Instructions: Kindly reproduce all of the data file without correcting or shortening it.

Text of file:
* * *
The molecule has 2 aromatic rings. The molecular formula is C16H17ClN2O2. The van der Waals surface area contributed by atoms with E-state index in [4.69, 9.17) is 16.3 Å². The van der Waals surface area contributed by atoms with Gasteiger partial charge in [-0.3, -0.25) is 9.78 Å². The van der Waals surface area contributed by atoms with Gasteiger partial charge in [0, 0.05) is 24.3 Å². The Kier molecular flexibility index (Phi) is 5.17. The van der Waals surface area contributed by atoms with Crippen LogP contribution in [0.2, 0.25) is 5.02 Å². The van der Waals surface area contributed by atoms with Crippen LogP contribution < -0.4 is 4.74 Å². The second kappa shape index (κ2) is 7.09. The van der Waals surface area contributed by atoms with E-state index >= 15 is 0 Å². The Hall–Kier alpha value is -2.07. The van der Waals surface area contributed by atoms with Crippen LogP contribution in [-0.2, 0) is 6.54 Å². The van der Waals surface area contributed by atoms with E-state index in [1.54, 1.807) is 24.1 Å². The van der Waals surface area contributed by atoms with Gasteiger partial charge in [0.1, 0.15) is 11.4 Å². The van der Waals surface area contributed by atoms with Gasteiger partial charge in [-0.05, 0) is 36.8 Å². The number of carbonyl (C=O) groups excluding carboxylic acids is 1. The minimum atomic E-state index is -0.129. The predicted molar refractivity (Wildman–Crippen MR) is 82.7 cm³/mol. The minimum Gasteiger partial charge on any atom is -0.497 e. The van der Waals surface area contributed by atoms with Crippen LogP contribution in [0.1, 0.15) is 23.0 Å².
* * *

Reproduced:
The molecule has 2 aromatic rings. The molecular formula is C16H17ClN2O2. The van der Waals surface area contributed by atoms with E-state index in [4.69, 9.17) is 16.3 Å². The van der Waals surface area contributed by atoms with Gasteiger partial charge in [-0.3, -0.25) is 9.78 Å². The van der Waals surface area contributed by atoms with Gasteiger partial charge in [0, 0.05) is 24.3 Å². The Kier molecular flexibility index (Phi) is 5.17. The van der Waals surface area contributed by atoms with Crippen LogP contribution in [0.2, 0.25) is 5.02 Å². The van der Waals surface area contributed by atoms with Crippen LogP contribution < -0.4 is 4.74 Å². The second kappa shape index (κ2) is 7.09. The van der Waals surface area contributed by atoms with E-state index >= 15 is 0 Å². The Hall–Kier alpha value is -2.07. The van der Waals surface area contributed by atoms with Crippen LogP contribution in [-0.2, 0) is 6.54 Å². The van der Waals surface area contributed by atoms with E-state index in [1.54, 1.807) is 24.1 Å². The van der Waals surface area contributed by atoms with Gasteiger partial charge in [0.1, 0.15) is 11.4 Å². The van der Waals surface area contributed by atoms with Gasteiger partial charge in [-0.05, 0) is 36.8 Å². The number of carbonyl (C=O) groups excluding carboxylic acids is 1. The minimum atomic E-state index is -0.129. The predicted molar refractivity (Wildman–Crippen MR) is 82.7 cm³/mol. The minimum Gasteiger partial charge on any atom is -0.497 e. The van der Waals surface area contributed by atoms with Crippen LogP contribution in [0.1, 0.15) is 23.0 Å².